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The Smart Techie was renamed Siliconindia India Edition starting Feb 2012 to continue the nearly two decade track record of excellence of our US edition.

Combating Technology Fraud with Analytics

Rajat Mohanty
Monday, April 2, 2012
Rajat Mohanty
Over the last two years, risk landscape has changed. There have been a number of high profile attacks across the globe which has been financially motivated. Nature of attackers has also changed from individual attackers to hacker syndicates working towards significant financial gains. These hacker syndicates are using a combination of domain (Banking, Telecom) knowledge, technology and insider information to execute fraudulent transactions.

Traditional controls including firewalls, IDS, infrastructure attack monitoring, URL filters, application security controls are not effective in detecting and mitigating these new risks. Hence, transaction monitoring has emerged as a critical function in banks given the increase in fraud from internal and external sources.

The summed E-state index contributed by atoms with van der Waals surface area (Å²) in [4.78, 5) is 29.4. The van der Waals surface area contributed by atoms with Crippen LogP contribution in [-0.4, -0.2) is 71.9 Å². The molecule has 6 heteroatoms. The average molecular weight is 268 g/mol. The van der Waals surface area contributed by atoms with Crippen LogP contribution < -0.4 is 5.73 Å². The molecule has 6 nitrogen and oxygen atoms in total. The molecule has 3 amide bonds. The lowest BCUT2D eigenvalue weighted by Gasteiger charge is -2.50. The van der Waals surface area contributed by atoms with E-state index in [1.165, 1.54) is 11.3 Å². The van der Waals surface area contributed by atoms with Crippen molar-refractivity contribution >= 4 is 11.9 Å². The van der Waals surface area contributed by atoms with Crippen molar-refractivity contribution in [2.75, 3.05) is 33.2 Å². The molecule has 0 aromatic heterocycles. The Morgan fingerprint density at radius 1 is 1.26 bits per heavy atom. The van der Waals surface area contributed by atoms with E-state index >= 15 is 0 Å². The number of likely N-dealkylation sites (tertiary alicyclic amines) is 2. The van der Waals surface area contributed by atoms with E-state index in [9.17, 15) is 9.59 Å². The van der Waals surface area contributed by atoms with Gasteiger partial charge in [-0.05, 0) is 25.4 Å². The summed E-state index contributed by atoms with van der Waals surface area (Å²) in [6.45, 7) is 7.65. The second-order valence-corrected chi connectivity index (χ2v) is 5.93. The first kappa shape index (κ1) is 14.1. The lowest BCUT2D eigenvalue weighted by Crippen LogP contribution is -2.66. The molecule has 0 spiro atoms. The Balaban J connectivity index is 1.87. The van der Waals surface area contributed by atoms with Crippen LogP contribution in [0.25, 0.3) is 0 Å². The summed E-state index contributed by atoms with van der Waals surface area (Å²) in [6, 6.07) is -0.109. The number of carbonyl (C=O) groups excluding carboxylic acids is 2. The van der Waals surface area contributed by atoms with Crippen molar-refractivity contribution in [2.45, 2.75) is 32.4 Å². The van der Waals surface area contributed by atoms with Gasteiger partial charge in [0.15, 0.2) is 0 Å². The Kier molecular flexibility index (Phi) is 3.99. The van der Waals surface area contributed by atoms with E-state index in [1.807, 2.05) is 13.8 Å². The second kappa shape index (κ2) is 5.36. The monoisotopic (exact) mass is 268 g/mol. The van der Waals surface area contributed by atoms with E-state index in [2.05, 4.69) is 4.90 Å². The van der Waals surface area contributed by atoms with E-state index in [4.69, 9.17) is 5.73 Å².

Banks are used to the concept of transaction monitoring for credit cards. However hacker syndicates are now targeting other channels, including Internet banking, ATM, mobile banking and hence transaction monitoring needs to be extended to other channels. In the following sections we discuss the role of transaction monitoring in managing these risks and also look at the possible options for transaction monitoring.

Detecting Fraud using Transaction Analytics

Transaction monitoring serves the objective of detecting suspicious transactions early, thereby containing large scale fraud. Using transaction monitoring all banking channels including branch can be monitored for suspicious transactions. Suspicious transactions can be detected using exact rule match or using advanced technique of neural networks for learning the transaction patterns and detecting deviations. Though neural networks based detection is beneficial, one needs to exercise caution since these systems do not deliver the right results unless the volume of transactions matches the data required for learning algorithms to work. More pragmatic approach is to go for rule based matching systems. Some examples of fraud rules across Internet Banking, ATM and other channels can be-

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